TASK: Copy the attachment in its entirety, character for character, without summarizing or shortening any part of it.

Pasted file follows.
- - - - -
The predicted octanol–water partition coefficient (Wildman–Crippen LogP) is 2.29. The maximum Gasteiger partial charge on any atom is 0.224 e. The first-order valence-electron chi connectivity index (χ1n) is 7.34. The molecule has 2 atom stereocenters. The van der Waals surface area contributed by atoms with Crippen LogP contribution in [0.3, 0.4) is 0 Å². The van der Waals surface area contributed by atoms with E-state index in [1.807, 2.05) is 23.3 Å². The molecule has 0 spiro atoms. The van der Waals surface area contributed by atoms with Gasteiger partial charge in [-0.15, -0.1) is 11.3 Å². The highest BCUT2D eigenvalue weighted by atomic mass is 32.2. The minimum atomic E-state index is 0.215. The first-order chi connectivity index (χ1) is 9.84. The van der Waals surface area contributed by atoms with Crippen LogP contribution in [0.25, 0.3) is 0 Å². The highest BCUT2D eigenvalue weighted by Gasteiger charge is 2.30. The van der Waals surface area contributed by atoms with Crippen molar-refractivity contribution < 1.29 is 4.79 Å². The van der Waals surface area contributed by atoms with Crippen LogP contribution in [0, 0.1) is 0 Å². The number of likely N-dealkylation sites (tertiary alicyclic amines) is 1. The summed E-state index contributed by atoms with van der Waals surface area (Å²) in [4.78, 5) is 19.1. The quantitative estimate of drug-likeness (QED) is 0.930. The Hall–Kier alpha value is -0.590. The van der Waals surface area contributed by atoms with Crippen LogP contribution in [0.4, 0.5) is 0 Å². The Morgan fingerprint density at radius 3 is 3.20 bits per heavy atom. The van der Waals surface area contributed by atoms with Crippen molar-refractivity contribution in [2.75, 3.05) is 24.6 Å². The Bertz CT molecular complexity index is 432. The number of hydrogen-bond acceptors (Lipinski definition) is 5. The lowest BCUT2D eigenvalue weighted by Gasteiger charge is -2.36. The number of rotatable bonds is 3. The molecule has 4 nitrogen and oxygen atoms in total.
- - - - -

The predicted octanol–water partition coefficient (Wildman–Crippen LogP) is 2.29. The maximum Gasteiger partial charge on any atom is 0.224 e. The first-order valence-electron chi connectivity index (χ1n) is 7.34. The molecule has 2 atom stereocenters. The van der Waals surface area contributed by atoms with Crippen LogP contribution in [0.3, 0.4) is 0 Å². The van der Waals surface area contributed by atoms with E-state index in [1.807, 2.05) is 23.3 Å². The molecule has 0 spiro atoms. The van der Waals surface area contributed by atoms with Gasteiger partial charge in [-0.15, -0.1) is 11.3 Å². The highest BCUT2D eigenvalue weighted by atomic mass is 32.2. The minimum atomic E-state index is 0.215. The first-order chi connectivity index (χ1) is 9.84. The van der Waals surface area contributed by atoms with Crippen LogP contribution in [0.25, 0.3) is 0 Å². The highest BCUT2D eigenvalue weighted by Gasteiger charge is 2.30. The van der Waals surface area contributed by atoms with Crippen molar-refractivity contribution < 1.29 is 4.79 Å². The van der Waals surface area contributed by atoms with Crippen LogP contribution in [0, 0.1) is 0 Å². The number of likely N-dealkylation sites (tertiary alicyclic amines) is 1. The summed E-state index contributed by atoms with van der Waals surface area (Å²) in [4.78, 5) is 19.1. The quantitative estimate of drug-likeness (QED) is 0.930. The Hall–Kier alpha value is -0.590. The van der Waals surface area contributed by atoms with Crippen LogP contribution in [0.4, 0.5) is 0 Å². The Morgan fingerprint density at radius 3 is 3.20 bits per heavy atom. The van der Waals surface area contributed by atoms with Crippen molar-refractivity contribution in [2.75, 3.05) is 24.6 Å². The Bertz CT molecular complexity index is 432. The number of hydrogen-bond acceptors (Lipinski definition) is 5. The lowest BCUT2D eigenvalue weighted by Gasteiger charge is -2.36. The number of rotatable bonds is 3. The molecule has 4 nitrogen and oxygen atoms in total.